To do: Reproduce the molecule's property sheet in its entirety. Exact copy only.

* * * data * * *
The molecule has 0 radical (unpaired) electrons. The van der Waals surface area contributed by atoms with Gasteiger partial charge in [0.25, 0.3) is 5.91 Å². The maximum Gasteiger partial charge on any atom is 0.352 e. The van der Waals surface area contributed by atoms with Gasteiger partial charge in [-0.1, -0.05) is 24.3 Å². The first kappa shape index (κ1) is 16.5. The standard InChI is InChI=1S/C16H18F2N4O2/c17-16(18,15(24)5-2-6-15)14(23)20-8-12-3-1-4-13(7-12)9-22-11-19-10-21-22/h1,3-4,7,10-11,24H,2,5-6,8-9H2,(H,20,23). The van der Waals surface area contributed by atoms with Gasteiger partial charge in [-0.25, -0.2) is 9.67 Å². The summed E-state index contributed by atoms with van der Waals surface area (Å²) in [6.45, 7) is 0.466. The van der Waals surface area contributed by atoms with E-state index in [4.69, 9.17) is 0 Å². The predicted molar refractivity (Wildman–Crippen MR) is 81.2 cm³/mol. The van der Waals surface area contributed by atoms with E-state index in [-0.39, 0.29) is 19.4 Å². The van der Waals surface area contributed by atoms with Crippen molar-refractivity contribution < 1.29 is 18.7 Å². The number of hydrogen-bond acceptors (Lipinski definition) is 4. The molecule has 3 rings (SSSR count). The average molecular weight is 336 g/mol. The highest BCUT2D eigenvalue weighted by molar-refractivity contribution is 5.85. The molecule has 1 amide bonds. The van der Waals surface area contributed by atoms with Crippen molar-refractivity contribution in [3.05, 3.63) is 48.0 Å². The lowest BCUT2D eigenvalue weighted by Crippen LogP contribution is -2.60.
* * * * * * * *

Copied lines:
The molecule has 0 radical (unpaired) electrons. The van der Waals surface area contributed by atoms with Gasteiger partial charge in [0.25, 0.3) is 5.91 Å². The maximum Gasteiger partial charge on any atom is 0.352 e. The van der Waals surface area contributed by atoms with Gasteiger partial charge in [-0.1, -0.05) is 24.3 Å². The first kappa shape index (κ1) is 16.5. The standard InChI is InChI=1S/C16H18F2N4O2/c17-16(18,15(24)5-2-6-15)14(23)20-8-12-3-1-4-13(7-12)9-22-11-19-10-21-22/h1,3-4,7,10-11,24H,2,5-6,8-9H2,(H,20,23). The van der Waals surface area contributed by atoms with Gasteiger partial charge in [-0.25, -0.2) is 9.67 Å². The summed E-state index contributed by atoms with van der Waals surface area (Å²) in [6.45, 7) is 0.466. The van der Waals surface area contributed by atoms with E-state index in [4.69, 9.17) is 0 Å². The predicted molar refractivity (Wildman–Crippen MR) is 81.2 cm³/mol. The van der Waals surface area contributed by atoms with E-state index in [-0.39, 0.29) is 19.4 Å². The van der Waals surface area contributed by atoms with Crippen molar-refractivity contribution < 1.29 is 18.7 Å². The number of hydrogen-bond acceptors (Lipinski definition) is 4. The molecule has 3 rings (SSSR count). The average molecular weight is 336 g/mol. The highest BCUT2D eigenvalue weighted by molar-refractivity contribution is 5.85. The molecule has 1 amide bonds. The van der Waals surface area contributed by atoms with Crippen molar-refractivity contribution in [3.05, 3.63) is 48.0 Å². The lowest BCUT2D eigenvalue weighted by Crippen LogP contribution is -2.60.